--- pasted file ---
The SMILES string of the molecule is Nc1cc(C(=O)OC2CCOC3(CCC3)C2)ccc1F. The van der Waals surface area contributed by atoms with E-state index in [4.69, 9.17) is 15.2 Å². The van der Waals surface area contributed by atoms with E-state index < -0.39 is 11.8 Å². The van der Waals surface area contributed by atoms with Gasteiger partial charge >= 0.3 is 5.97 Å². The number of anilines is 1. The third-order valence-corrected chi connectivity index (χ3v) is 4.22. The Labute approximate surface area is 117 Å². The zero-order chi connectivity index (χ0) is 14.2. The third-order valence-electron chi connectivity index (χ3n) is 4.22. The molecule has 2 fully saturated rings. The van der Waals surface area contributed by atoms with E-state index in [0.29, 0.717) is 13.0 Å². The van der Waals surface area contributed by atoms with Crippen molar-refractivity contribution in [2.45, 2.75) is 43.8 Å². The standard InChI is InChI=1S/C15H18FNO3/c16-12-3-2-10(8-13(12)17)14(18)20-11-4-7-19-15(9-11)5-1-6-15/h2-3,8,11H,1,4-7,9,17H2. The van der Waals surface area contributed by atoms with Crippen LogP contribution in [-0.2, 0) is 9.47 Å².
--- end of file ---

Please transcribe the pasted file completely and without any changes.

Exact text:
The SMILES string of the molecule is Nc1cc(C(=O)OC2CCOC3(CCC3)C2)ccc1F. The van der Waals surface area contributed by atoms with E-state index in [4.69, 9.17) is 15.2 Å². The van der Waals surface area contributed by atoms with E-state index < -0.39 is 11.8 Å². The van der Waals surface area contributed by atoms with Gasteiger partial charge >= 0.3 is 5.97 Å². The number of anilines is 1. The third-order valence-corrected chi connectivity index (χ3v) is 4.22. The Labute approximate surface area is 117 Å². The zero-order chi connectivity index (χ0) is 14.2. The third-order valence-electron chi connectivity index (χ3n) is 4.22. The molecule has 2 fully saturated rings. The van der Waals surface area contributed by atoms with E-state index in [0.29, 0.717) is 13.0 Å². The van der Waals surface area contributed by atoms with Crippen molar-refractivity contribution in [2.45, 2.75) is 43.8 Å². The standard InChI is InChI=1S/C15H18FNO3/c16-12-3-2-10(8-13(12)17)14(18)20-11-4-7-19-15(9-11)5-1-6-15/h2-3,8,11H,1,4-7,9,17H2. The van der Waals surface area contributed by atoms with Crippen LogP contribution in [-0.2, 0) is 9.47 Å².